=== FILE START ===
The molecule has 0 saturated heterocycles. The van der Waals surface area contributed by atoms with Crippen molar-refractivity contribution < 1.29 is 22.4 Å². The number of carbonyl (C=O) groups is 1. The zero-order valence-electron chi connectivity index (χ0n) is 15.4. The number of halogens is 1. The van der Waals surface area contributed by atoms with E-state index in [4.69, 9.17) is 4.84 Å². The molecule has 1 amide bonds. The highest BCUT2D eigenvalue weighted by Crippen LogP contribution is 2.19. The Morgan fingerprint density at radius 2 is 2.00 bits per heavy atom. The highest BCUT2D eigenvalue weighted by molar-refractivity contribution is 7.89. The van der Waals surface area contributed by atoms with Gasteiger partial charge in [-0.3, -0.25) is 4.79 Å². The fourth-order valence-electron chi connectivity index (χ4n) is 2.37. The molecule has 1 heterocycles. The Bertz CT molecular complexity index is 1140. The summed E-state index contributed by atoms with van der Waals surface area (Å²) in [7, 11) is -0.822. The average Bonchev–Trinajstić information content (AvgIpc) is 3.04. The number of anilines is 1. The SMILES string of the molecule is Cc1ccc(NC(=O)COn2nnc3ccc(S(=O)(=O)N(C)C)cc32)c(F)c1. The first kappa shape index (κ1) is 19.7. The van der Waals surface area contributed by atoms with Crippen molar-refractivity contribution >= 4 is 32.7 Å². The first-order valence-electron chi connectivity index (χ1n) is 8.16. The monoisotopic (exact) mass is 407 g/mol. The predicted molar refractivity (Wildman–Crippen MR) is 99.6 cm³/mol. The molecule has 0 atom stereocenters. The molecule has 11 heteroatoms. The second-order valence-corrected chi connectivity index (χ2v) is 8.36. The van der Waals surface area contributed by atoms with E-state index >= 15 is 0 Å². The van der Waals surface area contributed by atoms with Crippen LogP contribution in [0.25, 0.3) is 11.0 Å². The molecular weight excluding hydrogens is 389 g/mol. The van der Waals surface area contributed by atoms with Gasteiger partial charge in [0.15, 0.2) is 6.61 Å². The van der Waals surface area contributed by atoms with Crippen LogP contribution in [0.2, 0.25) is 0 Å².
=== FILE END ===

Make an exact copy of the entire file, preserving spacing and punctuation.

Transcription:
The molecule has 0 saturated heterocycles. The van der Waals surface area contributed by atoms with Crippen molar-refractivity contribution < 1.29 is 22.4 Å². The number of carbonyl (C=O) groups is 1. The zero-order valence-electron chi connectivity index (χ0n) is 15.4. The number of halogens is 1. The van der Waals surface area contributed by atoms with E-state index in [4.69, 9.17) is 4.84 Å². The molecule has 1 amide bonds. The highest BCUT2D eigenvalue weighted by Crippen LogP contribution is 2.19. The Morgan fingerprint density at radius 2 is 2.00 bits per heavy atom. The highest BCUT2D eigenvalue weighted by molar-refractivity contribution is 7.89. The van der Waals surface area contributed by atoms with Gasteiger partial charge in [-0.3, -0.25) is 4.79 Å². The fourth-order valence-electron chi connectivity index (χ4n) is 2.37. The molecule has 1 heterocycles. The Bertz CT molecular complexity index is 1140. The summed E-state index contributed by atoms with van der Waals surface area (Å²) in [7, 11) is -0.822. The average Bonchev–Trinajstić information content (AvgIpc) is 3.04. The number of anilines is 1. The SMILES string of the molecule is Cc1ccc(NC(=O)COn2nnc3ccc(S(=O)(=O)N(C)C)cc32)c(F)c1. The first kappa shape index (κ1) is 19.7. The van der Waals surface area contributed by atoms with Crippen molar-refractivity contribution >= 4 is 32.7 Å². The first-order valence-electron chi connectivity index (χ1n) is 8.16. The monoisotopic (exact) mass is 407 g/mol. The predicted molar refractivity (Wildman–Crippen MR) is 99.6 cm³/mol. The molecule has 0 atom stereocenters. The molecule has 11 heteroatoms. The second-order valence-corrected chi connectivity index (χ2v) is 8.36. The van der Waals surface area contributed by atoms with E-state index >= 15 is 0 Å². The van der Waals surface area contributed by atoms with Crippen LogP contribution in [0.25, 0.3) is 11.0 Å². The molecular weight excluding hydrogens is 389 g/mol. The van der Waals surface area contributed by atoms with Gasteiger partial charge in [0.15, 0.2) is 6.61 Å². The van der Waals surface area contributed by atoms with Crippen LogP contribution in [0.2, 0.25) is 0 Å².